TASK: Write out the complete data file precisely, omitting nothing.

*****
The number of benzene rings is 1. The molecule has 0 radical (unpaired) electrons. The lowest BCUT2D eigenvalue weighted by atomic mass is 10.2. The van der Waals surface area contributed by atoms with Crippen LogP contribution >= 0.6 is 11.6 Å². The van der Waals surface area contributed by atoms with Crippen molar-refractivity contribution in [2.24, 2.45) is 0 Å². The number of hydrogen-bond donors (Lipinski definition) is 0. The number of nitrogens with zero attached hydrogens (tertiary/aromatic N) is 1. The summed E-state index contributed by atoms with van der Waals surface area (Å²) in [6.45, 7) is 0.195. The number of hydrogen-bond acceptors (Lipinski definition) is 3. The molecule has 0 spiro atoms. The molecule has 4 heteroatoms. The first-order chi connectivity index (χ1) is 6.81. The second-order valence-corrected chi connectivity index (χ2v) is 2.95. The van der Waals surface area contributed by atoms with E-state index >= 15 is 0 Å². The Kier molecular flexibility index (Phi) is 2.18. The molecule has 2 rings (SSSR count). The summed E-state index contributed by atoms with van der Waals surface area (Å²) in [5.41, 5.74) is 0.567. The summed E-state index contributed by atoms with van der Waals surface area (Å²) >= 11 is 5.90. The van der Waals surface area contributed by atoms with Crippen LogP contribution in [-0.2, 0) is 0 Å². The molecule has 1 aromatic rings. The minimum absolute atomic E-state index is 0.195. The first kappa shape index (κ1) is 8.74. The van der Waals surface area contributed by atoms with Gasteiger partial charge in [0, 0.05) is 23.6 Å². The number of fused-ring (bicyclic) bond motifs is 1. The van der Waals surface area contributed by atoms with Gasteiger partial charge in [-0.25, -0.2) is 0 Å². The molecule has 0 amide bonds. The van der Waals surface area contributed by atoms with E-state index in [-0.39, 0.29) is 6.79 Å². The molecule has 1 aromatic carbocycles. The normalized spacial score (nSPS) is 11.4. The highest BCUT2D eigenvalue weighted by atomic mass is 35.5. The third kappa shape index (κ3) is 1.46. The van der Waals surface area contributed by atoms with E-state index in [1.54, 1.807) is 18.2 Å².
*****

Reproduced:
The number of benzene rings is 1. The molecule has 0 radical (unpaired) electrons. The lowest BCUT2D eigenvalue weighted by atomic mass is 10.2. The van der Waals surface area contributed by atoms with Crippen LogP contribution >= 0.6 is 11.6 Å². The van der Waals surface area contributed by atoms with Crippen molar-refractivity contribution in [2.24, 2.45) is 0 Å². The number of hydrogen-bond donors (Lipinski definition) is 0. The number of nitrogens with zero attached hydrogens (tertiary/aromatic N) is 1. The summed E-state index contributed by atoms with van der Waals surface area (Å²) in [6.45, 7) is 0.195. The number of hydrogen-bond acceptors (Lipinski definition) is 3. The molecule has 0 spiro atoms. The molecule has 4 heteroatoms. The first-order chi connectivity index (χ1) is 6.81. The second-order valence-corrected chi connectivity index (χ2v) is 2.95. The van der Waals surface area contributed by atoms with E-state index >= 15 is 0 Å². The Kier molecular flexibility index (Phi) is 2.18. The molecule has 2 rings (SSSR count). The summed E-state index contributed by atoms with van der Waals surface area (Å²) in [5.41, 5.74) is 0.567. The summed E-state index contributed by atoms with van der Waals surface area (Å²) >= 11 is 5.90. The van der Waals surface area contributed by atoms with Crippen LogP contribution in [-0.2, 0) is 0 Å². The molecule has 1 aromatic rings. The minimum absolute atomic E-state index is 0.195. The first kappa shape index (κ1) is 8.74. The van der Waals surface area contributed by atoms with Gasteiger partial charge in [0, 0.05) is 23.6 Å². The number of fused-ring (bicyclic) bond motifs is 1. The van der Waals surface area contributed by atoms with Gasteiger partial charge in [-0.25, -0.2) is 0 Å². The molecule has 0 amide bonds. The van der Waals surface area contributed by atoms with E-state index in [-0.39, 0.29) is 6.79 Å². The molecule has 1 aromatic carbocycles. The normalized spacial score (nSPS) is 11.4. The highest BCUT2D eigenvalue weighted by atomic mass is 35.5. The third kappa shape index (κ3) is 1.46. The van der Waals surface area contributed by atoms with E-state index in [1.54, 1.807) is 18.2 Å².